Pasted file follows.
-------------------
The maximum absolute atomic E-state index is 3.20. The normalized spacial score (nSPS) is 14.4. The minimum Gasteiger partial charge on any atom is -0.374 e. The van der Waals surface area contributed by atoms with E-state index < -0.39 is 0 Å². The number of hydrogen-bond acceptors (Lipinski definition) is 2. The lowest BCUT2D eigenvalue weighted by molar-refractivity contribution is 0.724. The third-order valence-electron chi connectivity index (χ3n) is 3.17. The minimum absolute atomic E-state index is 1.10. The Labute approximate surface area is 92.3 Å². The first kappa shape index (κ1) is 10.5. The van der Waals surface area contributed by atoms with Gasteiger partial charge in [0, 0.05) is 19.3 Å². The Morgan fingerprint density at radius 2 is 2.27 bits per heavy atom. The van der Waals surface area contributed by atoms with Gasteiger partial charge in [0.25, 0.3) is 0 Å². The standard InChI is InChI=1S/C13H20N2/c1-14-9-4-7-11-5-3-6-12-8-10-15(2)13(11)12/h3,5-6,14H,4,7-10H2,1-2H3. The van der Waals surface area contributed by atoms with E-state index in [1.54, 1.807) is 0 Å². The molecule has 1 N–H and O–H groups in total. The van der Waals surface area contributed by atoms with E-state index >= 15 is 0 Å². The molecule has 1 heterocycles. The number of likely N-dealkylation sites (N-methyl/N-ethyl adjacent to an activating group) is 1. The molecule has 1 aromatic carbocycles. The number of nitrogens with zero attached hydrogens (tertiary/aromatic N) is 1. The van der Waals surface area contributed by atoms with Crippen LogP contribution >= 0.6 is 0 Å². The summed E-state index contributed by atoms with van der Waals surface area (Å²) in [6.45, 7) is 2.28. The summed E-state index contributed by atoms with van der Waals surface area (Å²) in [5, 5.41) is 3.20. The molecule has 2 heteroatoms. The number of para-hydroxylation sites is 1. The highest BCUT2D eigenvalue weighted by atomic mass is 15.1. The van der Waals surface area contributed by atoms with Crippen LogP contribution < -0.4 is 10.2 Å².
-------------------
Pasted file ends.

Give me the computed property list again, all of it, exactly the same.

The maximum absolute atomic E-state index is 3.20. The normalized spacial score (nSPS) is 14.4. The minimum Gasteiger partial charge on any atom is -0.374 e. The van der Waals surface area contributed by atoms with E-state index < -0.39 is 0 Å². The number of hydrogen-bond acceptors (Lipinski definition) is 2. The lowest BCUT2D eigenvalue weighted by molar-refractivity contribution is 0.724. The third-order valence-electron chi connectivity index (χ3n) is 3.17. The minimum absolute atomic E-state index is 1.10. The Labute approximate surface area is 92.3 Å². The first kappa shape index (κ1) is 10.5. The van der Waals surface area contributed by atoms with Gasteiger partial charge in [0, 0.05) is 19.3 Å². The Morgan fingerprint density at radius 2 is 2.27 bits per heavy atom. The van der Waals surface area contributed by atoms with Gasteiger partial charge in [0.25, 0.3) is 0 Å². The standard InChI is InChI=1S/C13H20N2/c1-14-9-4-7-11-5-3-6-12-8-10-15(2)13(11)12/h3,5-6,14H,4,7-10H2,1-2H3. The van der Waals surface area contributed by atoms with E-state index in [1.54, 1.807) is 0 Å². The molecule has 1 N–H and O–H groups in total. The van der Waals surface area contributed by atoms with E-state index >= 15 is 0 Å². The molecule has 1 heterocycles. The number of likely N-dealkylation sites (N-methyl/N-ethyl adjacent to an activating group) is 1. The molecule has 1 aromatic carbocycles. The number of nitrogens with zero attached hydrogens (tertiary/aromatic N) is 1. The van der Waals surface area contributed by atoms with Crippen LogP contribution >= 0.6 is 0 Å². The summed E-state index contributed by atoms with van der Waals surface area (Å²) in [6.45, 7) is 2.28. The summed E-state index contributed by atoms with van der Waals surface area (Å²) in [5, 5.41) is 3.20. The molecule has 2 heteroatoms. The number of para-hydroxylation sites is 1. The highest BCUT2D eigenvalue weighted by atomic mass is 15.1. The van der Waals surface area contributed by atoms with Crippen LogP contribution < -0.4 is 10.2 Å².